Interest rates, economic data, and inflation are the fundamentals that affect forex trading in Australia. These are all important because they influence one another.
Interest rates are how much borrowing costs for companies. If an economy is to grow, there needs to be investment spending., meaning companies must borrow money to fund growth, or it can come from consumer borrowing, but this hurts consumption in other areas of the economy. It means that high-interest Rates have a dampening effect on economic growth even though they also reduce inflationary pressures, which helps the AUD appreciate against currencies with lower interest rates.
Japan also has a trade surplus with Australia, so Aussie will be worth more Yen when converted from AUD to JPY.
Inflation is essentially how much goods and services cost in the economy, i.e., if Inflation is high, it means that you need a lot of money to purchase a basket of goods and services. In contrast, if inflation is low, you can get the same things for less money. High inflation makes an economy uncompetitive compared to countries with lower or no inflation, where currencies tend to appreciate against high Inflating currencies (i.e., buy more of them). So high inflation could make AUD/USD worthless.
High nflation hurts the economy because it makes exports and labour more expensive to other countries. It could ultimately cause a rise in interest rates or not allow them to fall if inflation is too high, which would hurt the Aussie dollar.
Low inflation helps insulate an economy from shocks such as natural disasters and technological changes, reducing demand for specific products. Low inflation means that companies do not need to increase prices which would hurt consumers wallets and potentially lower consumption (i.e., less borrowing)
Low-interest rates mean low borrowing costs, which leads to increased investment by companies, but they also lead to higher consumption because people have easier access to credit. The problem with having meagre interest rates is that you can get an inverted yield curve, i.e., short term rates are higher than long term rates which ultimately leads to a credit crunch because lenders have no incentive to lend money. Inverted yield curves also hurt the economy because, ultimately, people tend not to spend as much money if they think that interest rates will be going up in the future.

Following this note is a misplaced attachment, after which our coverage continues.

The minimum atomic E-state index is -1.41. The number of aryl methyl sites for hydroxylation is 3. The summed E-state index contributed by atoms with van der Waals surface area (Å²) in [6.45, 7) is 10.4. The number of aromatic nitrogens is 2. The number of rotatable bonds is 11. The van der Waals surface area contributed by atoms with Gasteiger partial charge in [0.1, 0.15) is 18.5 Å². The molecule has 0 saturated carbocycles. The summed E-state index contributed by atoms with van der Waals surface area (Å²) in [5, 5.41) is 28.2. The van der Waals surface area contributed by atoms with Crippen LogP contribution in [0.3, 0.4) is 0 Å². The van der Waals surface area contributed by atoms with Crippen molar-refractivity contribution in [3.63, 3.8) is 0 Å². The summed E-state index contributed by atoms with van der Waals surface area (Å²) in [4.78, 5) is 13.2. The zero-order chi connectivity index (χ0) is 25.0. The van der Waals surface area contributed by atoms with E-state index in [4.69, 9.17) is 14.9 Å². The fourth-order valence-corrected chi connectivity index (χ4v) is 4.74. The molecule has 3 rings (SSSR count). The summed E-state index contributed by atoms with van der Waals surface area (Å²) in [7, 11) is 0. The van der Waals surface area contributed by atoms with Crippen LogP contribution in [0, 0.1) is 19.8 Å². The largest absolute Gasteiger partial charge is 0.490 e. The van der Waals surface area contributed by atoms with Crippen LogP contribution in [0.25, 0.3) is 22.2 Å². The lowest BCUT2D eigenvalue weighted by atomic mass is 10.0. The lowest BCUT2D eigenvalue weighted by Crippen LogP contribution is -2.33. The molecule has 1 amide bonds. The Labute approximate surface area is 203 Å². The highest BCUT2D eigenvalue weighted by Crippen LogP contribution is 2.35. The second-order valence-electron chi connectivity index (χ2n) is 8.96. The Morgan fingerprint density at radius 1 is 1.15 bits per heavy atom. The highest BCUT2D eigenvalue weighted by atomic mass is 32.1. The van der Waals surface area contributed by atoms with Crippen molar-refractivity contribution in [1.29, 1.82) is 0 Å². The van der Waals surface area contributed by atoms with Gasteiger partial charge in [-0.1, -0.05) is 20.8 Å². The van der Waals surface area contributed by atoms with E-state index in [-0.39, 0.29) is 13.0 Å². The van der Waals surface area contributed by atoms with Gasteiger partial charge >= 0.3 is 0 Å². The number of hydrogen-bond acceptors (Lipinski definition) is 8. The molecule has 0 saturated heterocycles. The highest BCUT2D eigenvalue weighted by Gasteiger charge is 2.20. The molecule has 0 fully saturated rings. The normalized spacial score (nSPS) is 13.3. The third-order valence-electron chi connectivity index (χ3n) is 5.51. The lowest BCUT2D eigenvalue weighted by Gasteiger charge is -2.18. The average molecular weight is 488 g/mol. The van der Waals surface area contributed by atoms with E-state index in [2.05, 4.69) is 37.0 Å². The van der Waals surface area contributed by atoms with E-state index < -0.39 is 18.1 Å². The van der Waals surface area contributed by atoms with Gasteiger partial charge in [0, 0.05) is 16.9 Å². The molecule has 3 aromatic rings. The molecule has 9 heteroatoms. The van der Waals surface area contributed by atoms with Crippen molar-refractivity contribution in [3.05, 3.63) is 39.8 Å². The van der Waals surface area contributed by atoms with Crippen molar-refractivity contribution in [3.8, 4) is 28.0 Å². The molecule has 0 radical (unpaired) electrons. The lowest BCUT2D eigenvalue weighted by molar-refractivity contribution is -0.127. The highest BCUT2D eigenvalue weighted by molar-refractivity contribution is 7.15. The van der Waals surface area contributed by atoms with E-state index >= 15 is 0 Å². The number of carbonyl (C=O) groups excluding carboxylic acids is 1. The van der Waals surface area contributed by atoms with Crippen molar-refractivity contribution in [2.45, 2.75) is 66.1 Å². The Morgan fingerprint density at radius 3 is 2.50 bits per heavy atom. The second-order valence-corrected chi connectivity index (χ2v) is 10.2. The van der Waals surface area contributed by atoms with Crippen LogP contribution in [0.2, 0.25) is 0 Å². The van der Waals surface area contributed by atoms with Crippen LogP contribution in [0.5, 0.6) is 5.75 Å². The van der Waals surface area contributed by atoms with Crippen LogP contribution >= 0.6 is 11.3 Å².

So low-interest rates could weaken the Aussie dollar against currencies with lower interest rates, such as Japan and Brazil.
High-Interest rates make an economy uncompetitive compared to countries with lower or no interest rates, where currencies tend to depreciate against high-interest rate currencies (i.e. buy less of them). High inflation can lead central banks worldwide into raising interest rates which are bad for the Australian Dollar because it drives capital out of the country but is good for the Aussie because they are earning more interest on their investments. So high-interest rates could increase demand for AUD/USD.
So generally speaking, interest rate changes by the Australian government weaken the value of AUD/USD when they want to reduce inflation because it causes capital outflows from Australia to countries with lower interest rates. And also, if foreign buyers have a higher appetite to take on risk and invest in a currency with higher returns, then central bank actions will strengthen the currency against other currencies depending upon what they do with relation to Interest rates, i.e., Increase them = stronger currency. Reduce them= weaker currency
Foreign investors have a significant influence over exchange rates because they tend to move massive amounts of money around the world quickly. If a country has a lot of business dealings with foreign countries, they will need to buy and sell this currency which will increase supply and demand for the currency, i.e., if there is a lot of demand for a currency, then its price goes up.
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